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New Chip Brings Ultra-Low Power Wi-Fi Connectivity to IoT Devices

UC San Diego Jacobs School of EngineeringMore
the University of California San Diego
the UC San Diego Jacobs School of Engineering
Commercial Wi-Fi
Google Home
Wi-Fi channel
Commodity WiFi Transceivers
Liezel Labios
UC San Diego’s

David Baillot
Dinesh Bharadia
Patrick Mercier
Rohit Kumar
Manideep Dunna
Po-Han Peter Wang
Chi Zhang
Hongsen Yang
Liezel Labios
Gilman Dr.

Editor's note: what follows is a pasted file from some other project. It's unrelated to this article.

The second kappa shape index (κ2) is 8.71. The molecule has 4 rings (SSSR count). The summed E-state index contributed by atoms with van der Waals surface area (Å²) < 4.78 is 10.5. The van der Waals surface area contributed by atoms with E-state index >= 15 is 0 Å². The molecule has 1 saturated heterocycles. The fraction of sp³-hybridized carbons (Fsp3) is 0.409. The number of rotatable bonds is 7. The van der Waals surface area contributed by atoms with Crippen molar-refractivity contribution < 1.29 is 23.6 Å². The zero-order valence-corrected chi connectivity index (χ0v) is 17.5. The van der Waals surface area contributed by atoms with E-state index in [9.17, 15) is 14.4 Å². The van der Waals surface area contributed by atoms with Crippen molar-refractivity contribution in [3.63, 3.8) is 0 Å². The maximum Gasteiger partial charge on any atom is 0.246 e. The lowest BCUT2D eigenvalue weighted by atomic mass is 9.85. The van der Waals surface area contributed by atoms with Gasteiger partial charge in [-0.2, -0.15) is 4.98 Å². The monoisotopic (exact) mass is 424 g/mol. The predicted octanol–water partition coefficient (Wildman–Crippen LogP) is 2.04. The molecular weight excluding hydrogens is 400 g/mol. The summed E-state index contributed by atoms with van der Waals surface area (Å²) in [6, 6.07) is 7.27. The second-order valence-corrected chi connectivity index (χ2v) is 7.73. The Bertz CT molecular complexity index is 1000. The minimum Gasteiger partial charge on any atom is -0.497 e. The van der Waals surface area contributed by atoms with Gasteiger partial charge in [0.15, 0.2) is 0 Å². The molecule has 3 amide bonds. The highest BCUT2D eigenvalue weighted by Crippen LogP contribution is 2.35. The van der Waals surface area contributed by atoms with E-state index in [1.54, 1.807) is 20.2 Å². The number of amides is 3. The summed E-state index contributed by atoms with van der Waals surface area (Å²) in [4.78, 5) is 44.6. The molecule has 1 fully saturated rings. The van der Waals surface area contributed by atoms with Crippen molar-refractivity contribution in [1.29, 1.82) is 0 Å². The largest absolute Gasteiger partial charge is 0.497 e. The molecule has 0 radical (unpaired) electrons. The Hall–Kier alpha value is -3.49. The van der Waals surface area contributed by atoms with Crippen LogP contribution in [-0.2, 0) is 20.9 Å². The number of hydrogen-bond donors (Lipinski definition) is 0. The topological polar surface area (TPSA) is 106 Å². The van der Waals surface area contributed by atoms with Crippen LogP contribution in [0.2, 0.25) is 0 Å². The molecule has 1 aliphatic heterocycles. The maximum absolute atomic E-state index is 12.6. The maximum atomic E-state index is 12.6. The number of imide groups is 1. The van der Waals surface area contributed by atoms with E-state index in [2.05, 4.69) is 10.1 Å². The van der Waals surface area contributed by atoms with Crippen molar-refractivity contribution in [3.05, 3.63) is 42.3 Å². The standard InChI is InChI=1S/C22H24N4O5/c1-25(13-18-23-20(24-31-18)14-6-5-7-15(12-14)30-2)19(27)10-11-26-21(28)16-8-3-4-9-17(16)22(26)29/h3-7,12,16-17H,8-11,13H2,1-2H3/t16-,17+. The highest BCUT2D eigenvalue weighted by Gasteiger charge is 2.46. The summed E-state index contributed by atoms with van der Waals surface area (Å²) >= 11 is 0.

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This could unleash smaller, fully wireless IoT setups,” said UC San Diego electrical and computer engineering professor Patrick Mercier, who co-led the work with Bharadia.Think a portable Google Home device that you can take around the house and can last for years instead of just hours when unplugged.“It could also allow you to connect devices that are not currently connected—things that cannot meet the power demands of current Wi-Fi radios, like a smoke alarm—and not have a huge burden on battery replacement,” Mercier said.The Wi-Fi radio runs on extremely low power by transmitting data via a technique called backscattering. This “wakes up” the Wi-Fi radio only when it needs to communicate with Wi-Fi signals, so it can stay in low-power sleep mode the rest of the time, during which it consumes only 3 microwatts of power.Bharadia (center), with graduate student researchers Rohit Kumar (left) and Manideep Dunna (right), displaying a setup in which the Wi-Fi radio would be backscattering between two Wi-Fi compatible devices.The UC San Diego team’s improvements to the technology also feature a custom integrated circuit for backscattering data, which makes the whole system smaller and more efficient, and thus enables their Wi-Fi radio to operate over longer communication range (21 meters).

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